Every 50 or so miles, there is a little grocery and service station built of rustic boards, until you get to Stanley, pop. 258, where there is also a restaurant. In Idaho City, pop. 63, there are also genuine frontier storefronts with long wooden sidewalks before them, and a picturesque gold rush cemetery.

Kurt, Mark and Kate, in a rare stationary moment
We started from Boise and rode 42 miles south, to Melba, toast capital of the west, then an additional 10 miles to a place called Celebration Park. My three teammates put distance between themselves and me, but we all flew along, with Idaho state flags flying above our machines.

The park, a state park, contained petroglyphs and other items of archaeological interest which you could view from a trail that wound among them.

The second day we followed an ancient still-elevated rail bed out of camp, across an old train bridge and on through the country until we reached the barbed wire barricade.

Advance notice of this obstacle, stretched defiantly across the right-of-way, had come to us before the ride in an email message from the route planner, to whom we swore left and right it would not hinder us a fig.

I had occasion to wonder at this certainty, as we handed our entire royal caravan—three recumbent trikes, a bicycle and trailer, 10 stuffed panniers, coats, helmets, cameras, water bottles, pumps, sunglass cases, all held aloft--over the dangerous wires and to a resting place further along the railbed as we shimmied and jiggy-footed trying not to stumble down the slope.

What we hadn't seen coming—what we had reason to believe would not come—was the screaming man issuing from his trailer down the way to command our immediate return from whence we came. He seemed to be quite agitated. He directed us to just turn around and go back, just turn around or we would go to jail. Clearly this was the biggest thing that had happened to him all week. From his trailer he began to make his way over the scrub toward us. 

The railroad bridge, just before The Encounter
Now, this was not the time to debate the ascendancy of property rights over the needs of poor touring pilgrims like ourselves; nor did we think it quite politic to ask how any private person could own a railroad right-of-way. Or how we were supposed to effect a rapid escape with that barbed wire behind us. Or, for that matter, who he was and how was he able to throw us out. (Private property it may have been, I thought, but my attention is private also and he was trespassing on it.)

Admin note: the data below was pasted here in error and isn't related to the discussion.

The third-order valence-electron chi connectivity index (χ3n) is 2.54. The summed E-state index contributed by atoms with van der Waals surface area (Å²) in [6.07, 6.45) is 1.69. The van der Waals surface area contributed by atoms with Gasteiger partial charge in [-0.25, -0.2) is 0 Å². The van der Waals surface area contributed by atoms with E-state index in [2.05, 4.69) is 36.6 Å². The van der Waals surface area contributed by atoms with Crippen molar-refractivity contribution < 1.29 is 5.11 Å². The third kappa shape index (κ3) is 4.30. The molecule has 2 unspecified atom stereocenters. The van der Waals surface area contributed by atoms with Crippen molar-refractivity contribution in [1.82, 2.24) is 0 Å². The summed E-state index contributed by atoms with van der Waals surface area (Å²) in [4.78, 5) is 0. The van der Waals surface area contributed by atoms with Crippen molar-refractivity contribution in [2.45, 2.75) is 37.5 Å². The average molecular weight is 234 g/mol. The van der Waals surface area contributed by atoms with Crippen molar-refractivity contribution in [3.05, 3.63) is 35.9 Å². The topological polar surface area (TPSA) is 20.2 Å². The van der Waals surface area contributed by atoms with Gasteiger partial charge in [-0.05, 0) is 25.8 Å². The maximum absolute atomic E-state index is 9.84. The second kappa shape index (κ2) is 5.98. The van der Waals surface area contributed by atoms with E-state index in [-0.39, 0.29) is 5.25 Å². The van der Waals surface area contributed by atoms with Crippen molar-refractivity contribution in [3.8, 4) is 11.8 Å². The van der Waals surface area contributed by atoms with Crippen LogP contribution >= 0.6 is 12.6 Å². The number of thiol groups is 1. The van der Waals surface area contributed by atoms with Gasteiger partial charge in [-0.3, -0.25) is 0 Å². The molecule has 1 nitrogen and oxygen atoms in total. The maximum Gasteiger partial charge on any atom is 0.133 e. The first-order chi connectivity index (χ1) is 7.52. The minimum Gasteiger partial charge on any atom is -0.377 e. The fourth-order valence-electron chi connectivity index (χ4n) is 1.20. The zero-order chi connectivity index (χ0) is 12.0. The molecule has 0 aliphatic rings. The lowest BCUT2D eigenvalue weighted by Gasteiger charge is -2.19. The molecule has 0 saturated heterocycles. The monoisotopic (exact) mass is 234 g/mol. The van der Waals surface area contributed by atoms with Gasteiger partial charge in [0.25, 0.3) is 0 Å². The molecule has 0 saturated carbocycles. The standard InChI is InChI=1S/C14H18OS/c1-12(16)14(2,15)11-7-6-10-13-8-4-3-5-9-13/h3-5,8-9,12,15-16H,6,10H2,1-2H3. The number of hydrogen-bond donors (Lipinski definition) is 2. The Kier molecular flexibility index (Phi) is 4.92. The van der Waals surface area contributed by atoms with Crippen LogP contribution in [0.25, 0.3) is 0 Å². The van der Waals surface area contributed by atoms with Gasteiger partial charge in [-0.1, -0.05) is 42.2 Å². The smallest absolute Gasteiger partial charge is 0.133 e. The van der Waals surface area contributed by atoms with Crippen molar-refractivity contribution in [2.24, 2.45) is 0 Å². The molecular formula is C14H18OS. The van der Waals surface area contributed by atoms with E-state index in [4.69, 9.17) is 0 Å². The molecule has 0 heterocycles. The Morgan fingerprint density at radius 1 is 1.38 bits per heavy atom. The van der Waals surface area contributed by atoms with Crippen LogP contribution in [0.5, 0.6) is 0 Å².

The thing to do, as Katie said later, is de-escalate. Kurt began this by assuring the man we were leaving, yes we were leaving, yes, leaving right now, just this minute. Meanwhile, the last of the party were joining us from the rear. Just turn around and go back, the man said, or you go to jail.

Yes, thank you, we are leaving.

We kept going. In the direction we had been going.

The man disappeared into his trailer, probably to get his gun. We were making steady progress down the road, which had become a driveway, a private driveway, upon which we were making highly illicit and probably immoral passage, toward the county highway just beyond. Four minutes later a frantic woman in a white Lexus came screaming up. She was slender and white and burning with the kind of rage that can only result from the secret belief that the world intends to destroy your flowerbeds.

Katie, the designated de-escalator, leaned into the woman's window and began emitting soothing tones. Her husband Mark stood by as diplomatic backup. Kurt and I watched. A minute later a 60-ish western-looking man went whizzing by on an ATV, trying to head us off at the pass.

More soothing sounds. In the car, the woman's voice had come down half an octave. She had grandchildren on those grounds she was saying, and they couldn't have just anyone going through. Sixty feet away Kurt rolled his eyes.